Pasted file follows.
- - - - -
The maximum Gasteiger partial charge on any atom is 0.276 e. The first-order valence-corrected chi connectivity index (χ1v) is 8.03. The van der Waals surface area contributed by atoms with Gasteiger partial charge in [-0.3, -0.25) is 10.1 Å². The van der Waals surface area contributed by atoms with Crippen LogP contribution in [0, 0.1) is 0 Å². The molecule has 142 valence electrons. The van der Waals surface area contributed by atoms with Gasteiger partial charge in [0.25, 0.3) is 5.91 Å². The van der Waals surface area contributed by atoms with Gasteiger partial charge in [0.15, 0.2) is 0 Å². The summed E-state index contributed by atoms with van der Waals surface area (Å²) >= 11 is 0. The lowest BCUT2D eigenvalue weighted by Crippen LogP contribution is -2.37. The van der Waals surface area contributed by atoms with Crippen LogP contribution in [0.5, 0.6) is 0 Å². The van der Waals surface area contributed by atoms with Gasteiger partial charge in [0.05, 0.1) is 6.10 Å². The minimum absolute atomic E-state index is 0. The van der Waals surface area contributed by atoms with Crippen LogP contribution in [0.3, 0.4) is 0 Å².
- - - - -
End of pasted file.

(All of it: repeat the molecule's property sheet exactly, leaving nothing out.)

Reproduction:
The maximum Gasteiger partial charge on any atom is 0.276 e. The first-order valence-corrected chi connectivity index (χ1v) is 8.03. The van der Waals surface area contributed by atoms with Gasteiger partial charge in [-0.3, -0.25) is 10.1 Å². The van der Waals surface area contributed by atoms with Crippen LogP contribution in [0, 0.1) is 0 Å². The molecule has 142 valence electrons. The van der Waals surface area contributed by atoms with Gasteiger partial charge in [0.25, 0.3) is 5.91 Å². The van der Waals surface area contributed by atoms with Gasteiger partial charge in [0.15, 0.2) is 0 Å². The summed E-state index contributed by atoms with van der Waals surface area (Å²) >= 11 is 0. The lowest BCUT2D eigenvalue weighted by Crippen LogP contribution is -2.37. The van der Waals surface area contributed by atoms with Crippen LogP contribution in [0.5, 0.6) is 0 Å². The van der Waals surface area contributed by atoms with Gasteiger partial charge in [0.05, 0.1) is 6.10 Å². The minimum absolute atomic E-state index is 0. The van der Waals surface area contributed by atoms with Crippen LogP contribution in [0.3, 0.4) is 0 Å².